It took years of in-depth study by swarms of scholars, seminarians, theologians, and other writers and people who personally knew him, to properly contextualize his extraordinary life and legacy.

The Alaska portion of his biography would have to be addressed in more detail later, after the authorized biography could be researched and written.

Father Merton’s officially sanctioned biography, “The Seven Mountains of Thomas Merton,” was released in 1984. Michael Mott, a writer from Williamsburg, Virginia was tasked with this monumental work. His comprehensive biography made the New York Times bestseller list and was nominated for a Pulitzer Prize. Alaska was not listed in the book’s index and subsequent biographers overlooked it, as well.

According to The Thomas Merton Encyclopedia, it wasn’t until between 1995 and 1998, over ten years later, that Father Merton’s complete journals in seven volumes, spanning the period from May 1939 to December 1968 (which included his Alaska experience) were published by Harper San Francisco.

An eighth-volume, “The Intimate Merton: His Life from His Journals,” edited by Jonathan Montaldo in 1999, provided powerful excerpts from all seven volumes.

Father Merton’s Alaskan journal was, at first, published in a limited deluxe edition of only 150 copies in 1988. Following the Turkey Press publication, the “Thomas Merton in Alaska Journal” appeared in 1989 by New Directions Press. It included an introduction by Robert E. Daggy, curator of the Thomas Merton Center, and a preface by David D. Cooper of Michigan State University. Most of Merton’s Alaska photos of mountains, glaciers and historic sites, remained unidentified, until recently. The content of the talks he gave to Alaska’s priests and nuns were invaluable additions.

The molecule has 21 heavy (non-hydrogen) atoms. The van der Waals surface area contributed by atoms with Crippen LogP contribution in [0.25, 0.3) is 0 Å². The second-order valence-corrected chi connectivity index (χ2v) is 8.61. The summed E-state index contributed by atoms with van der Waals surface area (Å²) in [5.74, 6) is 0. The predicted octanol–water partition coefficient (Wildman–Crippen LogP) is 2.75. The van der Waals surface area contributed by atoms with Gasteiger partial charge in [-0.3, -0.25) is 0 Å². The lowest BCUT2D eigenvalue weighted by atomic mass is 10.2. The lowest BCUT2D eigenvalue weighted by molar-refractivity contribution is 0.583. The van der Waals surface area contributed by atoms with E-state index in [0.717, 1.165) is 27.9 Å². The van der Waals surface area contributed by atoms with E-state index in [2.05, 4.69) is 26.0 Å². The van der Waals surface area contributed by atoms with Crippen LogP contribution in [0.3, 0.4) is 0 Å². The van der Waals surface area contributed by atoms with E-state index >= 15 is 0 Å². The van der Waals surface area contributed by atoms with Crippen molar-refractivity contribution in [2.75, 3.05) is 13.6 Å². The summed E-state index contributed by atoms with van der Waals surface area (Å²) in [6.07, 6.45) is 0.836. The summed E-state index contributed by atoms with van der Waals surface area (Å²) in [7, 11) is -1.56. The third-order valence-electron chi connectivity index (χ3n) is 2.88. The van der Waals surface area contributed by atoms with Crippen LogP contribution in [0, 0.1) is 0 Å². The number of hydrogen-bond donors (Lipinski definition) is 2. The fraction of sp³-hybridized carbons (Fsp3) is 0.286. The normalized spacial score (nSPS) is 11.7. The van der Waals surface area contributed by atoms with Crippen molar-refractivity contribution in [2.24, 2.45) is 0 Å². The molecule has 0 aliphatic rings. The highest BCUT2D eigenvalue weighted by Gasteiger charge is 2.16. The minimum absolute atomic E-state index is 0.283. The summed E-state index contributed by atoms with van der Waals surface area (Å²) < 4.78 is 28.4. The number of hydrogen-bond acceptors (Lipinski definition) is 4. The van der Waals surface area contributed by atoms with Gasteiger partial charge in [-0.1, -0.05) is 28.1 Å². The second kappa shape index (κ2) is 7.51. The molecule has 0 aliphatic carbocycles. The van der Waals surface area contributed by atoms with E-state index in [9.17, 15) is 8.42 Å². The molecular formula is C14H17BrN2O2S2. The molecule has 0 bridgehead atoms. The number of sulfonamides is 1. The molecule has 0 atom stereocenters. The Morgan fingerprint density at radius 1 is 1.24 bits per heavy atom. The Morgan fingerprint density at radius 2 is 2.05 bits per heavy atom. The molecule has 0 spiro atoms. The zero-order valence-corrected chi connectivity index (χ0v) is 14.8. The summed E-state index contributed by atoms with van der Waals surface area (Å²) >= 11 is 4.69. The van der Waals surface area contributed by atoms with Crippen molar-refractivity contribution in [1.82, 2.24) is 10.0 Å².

In 1989, when the stand-alone Alaska journal appeared, Kirkus Review commented, “Like the relics of the saint he probably was, Merton’s writings have by now, 21 years after his death, been nearly picked clean. A few chunks of prose remain, though, including this welcome collection of letters, assorted talks, and a journal—all dating from 1968 and reflecting Merton’s growing orientation to the East as well as perennial wrestlings with contemplation, conscience and the role of the priest in the political community.”

In fact, the real meaning and background about Father Merton’s 1968 journey to Alaska has not yet been “picked clean.”

The writer is author of “We Are All Poets Here,” part-memoir, part-biography, about Thomas Merton’s 1968 journey to Alaska.

'Fr. Thomas Merton’s 1968 trek to Alaska’s wild places' have 1 comment

  1. August 2018 @ 8:44 pm David Martin

    There is no good evidence to support the claim that Thomas Merton died of accidental electrocution. The investigating police concluded that he was already dead of heart failure before coming into contact with the faulty (Hitachi) fan. However, they reached their conclusion without benefit of an autopsy, and no autopsy was ever conducted. The police report made no mention of the bleeding wound in the back of Merton’s head noticed by witnesses. These facts were all available in “The Martyrdom of Thomas Merton,” published in March, when the author published her article in June. See